(Ensemble Le Monde, Elder Hall, 29 May 2015)
ELM gave us a varied programme, with Serenade in C Major for String Trio by Dohnányi. Played in 5 short bursts, each part crowded with disparate moods, ideas and tones, this unfamiliar (to TVC) work is of great interest and showed the versatility of violin, viola, cello. During the soft, still moments, the cello acted almost as a harp.
A larger portion of the ensemble gathered for Richard Strauss’ tone poem Till Eulenspiegel einmal anders! TVC is willing to give Strauss points for his operatic and several symphonic works, but it is hard to underrate this one, a mawkish travesty fit to accompany the adventures of Messrs. Fudd, Bean or Magoo. How right was John Di Gaetani in the introduction of his book on Wagner when he wrote: “When music becomes too specific, the resultant bird calls and shepherd pipes can easily sound silly and obvious, as in some of Strauss’s less successful tone poems…”
Finally the entire group* appeared for the Siegfried Idyll. Presented as a Birthday / Christmas gift from Wagner to Cosima on 25 December 1870**, it features all the ideas and variations of the two previous works but woven into a seamless, soaring work of almost unbearable loveliness. P, in the auditorium, cringed in apprehension of error as the Ensemble squeezed out the Idyll – having concluded it faultlessly, the result was relief and exultation. A masterful work, beautifully excuted.[* Ensemble Le Monde: Sarah Barrett (Horn); Ewen Bramble (Cello); Mitchell Berick (Clarinet); Celia Craig (Oboe); Matt Dempsey (Trumpet); Mark Gaydon (Bassoon); Harley Gray (Double Bass); Julia Grenfell (Flute); Alison Heike (Violin); Imants Larsens (Viola); Dean Newcomb (Clarinet); Philip Paine (Horn). They were led by guest violinist (from ACO), Ike See, whose work in the Idyll would have won the approval of The Master.]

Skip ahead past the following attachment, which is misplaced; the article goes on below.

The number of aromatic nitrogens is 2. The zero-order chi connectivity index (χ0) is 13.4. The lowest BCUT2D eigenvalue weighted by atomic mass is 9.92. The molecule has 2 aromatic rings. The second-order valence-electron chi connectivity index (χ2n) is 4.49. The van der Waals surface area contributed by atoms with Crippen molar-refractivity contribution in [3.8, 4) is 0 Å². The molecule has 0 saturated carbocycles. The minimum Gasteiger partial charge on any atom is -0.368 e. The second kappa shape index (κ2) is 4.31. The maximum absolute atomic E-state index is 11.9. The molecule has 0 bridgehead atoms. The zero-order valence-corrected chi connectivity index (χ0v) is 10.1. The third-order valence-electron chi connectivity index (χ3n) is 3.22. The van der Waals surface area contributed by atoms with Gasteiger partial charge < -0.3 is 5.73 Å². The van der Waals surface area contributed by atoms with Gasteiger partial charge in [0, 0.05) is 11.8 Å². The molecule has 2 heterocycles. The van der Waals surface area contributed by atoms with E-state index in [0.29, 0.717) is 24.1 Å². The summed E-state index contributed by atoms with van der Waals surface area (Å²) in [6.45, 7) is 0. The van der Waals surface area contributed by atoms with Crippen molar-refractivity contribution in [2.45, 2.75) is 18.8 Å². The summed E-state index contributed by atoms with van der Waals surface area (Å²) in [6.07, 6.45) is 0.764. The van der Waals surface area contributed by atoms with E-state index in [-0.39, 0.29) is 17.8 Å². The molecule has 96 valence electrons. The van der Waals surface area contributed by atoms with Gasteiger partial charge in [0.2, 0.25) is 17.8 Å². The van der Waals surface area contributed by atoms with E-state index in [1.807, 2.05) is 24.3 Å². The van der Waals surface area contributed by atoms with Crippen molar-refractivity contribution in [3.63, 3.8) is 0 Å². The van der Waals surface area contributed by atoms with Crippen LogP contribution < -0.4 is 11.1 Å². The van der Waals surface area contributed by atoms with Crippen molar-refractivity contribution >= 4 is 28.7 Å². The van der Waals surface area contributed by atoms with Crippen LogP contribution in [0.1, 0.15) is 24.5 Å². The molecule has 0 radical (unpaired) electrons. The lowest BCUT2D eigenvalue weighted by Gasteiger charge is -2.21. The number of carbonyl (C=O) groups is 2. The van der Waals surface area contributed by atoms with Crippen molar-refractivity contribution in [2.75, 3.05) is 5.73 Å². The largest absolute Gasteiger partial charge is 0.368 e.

[**Cosima’s diary for Sunday, 25 December, 1870: “About this day my children, I can tell you nothing – nothing about my feelings, nothing about my mood, nothing, nothing. I shall just tell you, drily and plainly, what happened.
When I woke up I heard a sound, it grew ever louder, I could no longer imagine myself in a dream, music was sounding, and what music! After it had died away, R. (Wagner) came in to me with the five children and put into my hands the score of his ‘Symphonic Birthday Greeting’.
I was in tears, but so, too, was the whole household; R. had set up his orchestra on the stairs and thus consecrated our Tribschen forever! The Tribschen Idyll – thus the work is called. – At midday Dr. Sulzer arrived, surely the most important of R.’s friends!
After breakfast the orchestra again assembled, and now once again the Idyll was heard in the lower apartment, moving us all profoundly…Now at last I understood all R.’s working in secret, also dear Richter’s trumpet…’Now let me die,’ I exclaimed to R. ‘It would be easier to die for me than to live for me,’ he replied.”]
Wagner had sketched the piece as a string quartet about 1864, finished it for Cosima at Triebschen and later grafted it onto Siegfried where it sits a tad incongruously. Nevertheless it is a sublime piece, wonderful to hear ‘live’.] Please also consult the concise and wise review by Marian Frost in the SA Wagner Society’s June/July 2015 newsletter.